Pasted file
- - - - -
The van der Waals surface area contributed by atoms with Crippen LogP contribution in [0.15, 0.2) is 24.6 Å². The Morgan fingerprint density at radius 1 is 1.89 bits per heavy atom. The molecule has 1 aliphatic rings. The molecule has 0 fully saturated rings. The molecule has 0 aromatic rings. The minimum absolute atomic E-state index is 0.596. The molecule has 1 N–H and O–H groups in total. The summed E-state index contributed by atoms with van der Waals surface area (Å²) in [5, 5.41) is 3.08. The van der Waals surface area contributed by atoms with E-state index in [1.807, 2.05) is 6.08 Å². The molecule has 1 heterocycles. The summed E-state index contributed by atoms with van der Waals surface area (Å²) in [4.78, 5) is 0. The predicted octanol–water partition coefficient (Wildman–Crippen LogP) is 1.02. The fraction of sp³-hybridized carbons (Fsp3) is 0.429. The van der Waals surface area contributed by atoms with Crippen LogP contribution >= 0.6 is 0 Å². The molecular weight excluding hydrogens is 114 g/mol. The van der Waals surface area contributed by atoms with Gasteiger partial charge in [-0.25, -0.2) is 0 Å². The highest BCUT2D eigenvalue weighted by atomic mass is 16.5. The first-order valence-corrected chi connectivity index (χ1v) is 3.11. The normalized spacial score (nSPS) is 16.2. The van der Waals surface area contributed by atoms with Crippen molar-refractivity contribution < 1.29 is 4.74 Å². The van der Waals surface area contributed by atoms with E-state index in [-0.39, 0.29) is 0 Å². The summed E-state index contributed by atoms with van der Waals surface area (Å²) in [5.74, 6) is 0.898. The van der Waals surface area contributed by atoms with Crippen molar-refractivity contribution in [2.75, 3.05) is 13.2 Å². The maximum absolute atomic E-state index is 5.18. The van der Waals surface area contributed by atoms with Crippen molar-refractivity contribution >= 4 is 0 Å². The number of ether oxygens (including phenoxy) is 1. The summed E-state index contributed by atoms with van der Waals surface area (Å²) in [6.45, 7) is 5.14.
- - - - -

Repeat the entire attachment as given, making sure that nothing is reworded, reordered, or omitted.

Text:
The van der Waals surface area contributed by atoms with Crippen LogP contribution in [0.15, 0.2) is 24.6 Å². The Morgan fingerprint density at radius 1 is 1.89 bits per heavy atom. The molecule has 1 aliphatic rings. The molecule has 0 fully saturated rings. The molecule has 0 aromatic rings. The minimum absolute atomic E-state index is 0.596. The molecule has 1 N–H and O–H groups in total. The summed E-state index contributed by atoms with van der Waals surface area (Å²) in [5, 5.41) is 3.08. The van der Waals surface area contributed by atoms with E-state index in [1.807, 2.05) is 6.08 Å². The molecule has 1 heterocycles. The summed E-state index contributed by atoms with van der Waals surface area (Å²) in [4.78, 5) is 0. The predicted octanol–water partition coefficient (Wildman–Crippen LogP) is 1.02. The fraction of sp³-hybridized carbons (Fsp3) is 0.429. The van der Waals surface area contributed by atoms with Crippen LogP contribution >= 0.6 is 0 Å². The molecular weight excluding hydrogens is 114 g/mol. The van der Waals surface area contributed by atoms with Gasteiger partial charge in [-0.25, -0.2) is 0 Å². The highest BCUT2D eigenvalue weighted by atomic mass is 16.5. The first-order valence-corrected chi connectivity index (χ1v) is 3.11. The normalized spacial score (nSPS) is 16.2. The van der Waals surface area contributed by atoms with Crippen molar-refractivity contribution < 1.29 is 4.74 Å². The van der Waals surface area contributed by atoms with E-state index in [-0.39, 0.29) is 0 Å². The summed E-state index contributed by atoms with van der Waals surface area (Å²) in [5.74, 6) is 0.898. The van der Waals surface area contributed by atoms with Crippen molar-refractivity contribution in [2.75, 3.05) is 13.2 Å². The maximum absolute atomic E-state index is 5.18. The van der Waals surface area contributed by atoms with Crippen molar-refractivity contribution >= 4 is 0 Å². The number of ether oxygens (including phenoxy) is 1. The summed E-state index contributed by atoms with van der Waals surface area (Å²) in [6.45, 7) is 5.14.